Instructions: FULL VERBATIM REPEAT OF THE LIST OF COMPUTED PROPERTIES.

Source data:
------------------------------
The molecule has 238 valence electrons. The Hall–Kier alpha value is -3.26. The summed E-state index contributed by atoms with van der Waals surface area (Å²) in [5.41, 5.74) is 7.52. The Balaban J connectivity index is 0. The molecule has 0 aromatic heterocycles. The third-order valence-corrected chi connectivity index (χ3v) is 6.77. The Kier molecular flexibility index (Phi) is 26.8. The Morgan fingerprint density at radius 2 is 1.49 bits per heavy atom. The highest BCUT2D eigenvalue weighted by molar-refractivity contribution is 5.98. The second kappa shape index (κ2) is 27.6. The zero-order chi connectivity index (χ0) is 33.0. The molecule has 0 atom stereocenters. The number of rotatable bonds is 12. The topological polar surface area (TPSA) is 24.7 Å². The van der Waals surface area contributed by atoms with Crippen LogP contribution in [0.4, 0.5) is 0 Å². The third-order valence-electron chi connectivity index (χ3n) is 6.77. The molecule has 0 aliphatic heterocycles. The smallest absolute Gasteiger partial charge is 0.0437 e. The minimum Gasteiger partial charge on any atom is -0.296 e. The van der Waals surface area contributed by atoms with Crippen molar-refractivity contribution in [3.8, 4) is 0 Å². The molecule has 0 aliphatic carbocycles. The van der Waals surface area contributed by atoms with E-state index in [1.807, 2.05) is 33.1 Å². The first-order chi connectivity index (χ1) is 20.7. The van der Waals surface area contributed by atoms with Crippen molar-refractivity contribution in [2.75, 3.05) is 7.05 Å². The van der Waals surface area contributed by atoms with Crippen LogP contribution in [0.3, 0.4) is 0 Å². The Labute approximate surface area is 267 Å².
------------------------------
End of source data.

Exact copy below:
The molecule has 238 valence electrons. The Hall–Kier alpha value is -3.26. The summed E-state index contributed by atoms with van der Waals surface area (Å²) in [5.41, 5.74) is 7.52. The Balaban J connectivity index is 0. The molecule has 0 aromatic heterocycles. The third-order valence-corrected chi connectivity index (χ3v) is 6.77. The Kier molecular flexibility index (Phi) is 26.8. The Morgan fingerprint density at radius 2 is 1.49 bits per heavy atom. The highest BCUT2D eigenvalue weighted by molar-refractivity contribution is 5.98. The second kappa shape index (κ2) is 27.6. The zero-order chi connectivity index (χ0) is 33.0. The molecule has 0 atom stereocenters. The number of rotatable bonds is 12. The topological polar surface area (TPSA) is 24.7 Å². The van der Waals surface area contributed by atoms with Crippen LogP contribution in [0.4, 0.5) is 0 Å². The third-order valence-electron chi connectivity index (χ3n) is 6.77. The molecule has 0 aliphatic heterocycles. The smallest absolute Gasteiger partial charge is 0.0437 e. The minimum Gasteiger partial charge on any atom is -0.296 e. The van der Waals surface area contributed by atoms with Crippen molar-refractivity contribution in [3.8, 4) is 0 Å². The molecule has 0 aliphatic carbocycles. The van der Waals surface area contributed by atoms with E-state index in [1.807, 2.05) is 33.1 Å². The first-order chi connectivity index (χ1) is 20.7. The van der Waals surface area contributed by atoms with Crippen molar-refractivity contribution in [2.75, 3.05) is 7.05 Å². The van der Waals surface area contributed by atoms with Crippen LogP contribution in [0.3, 0.4) is 0 Å². The Labute approximate surface area is 267 Å².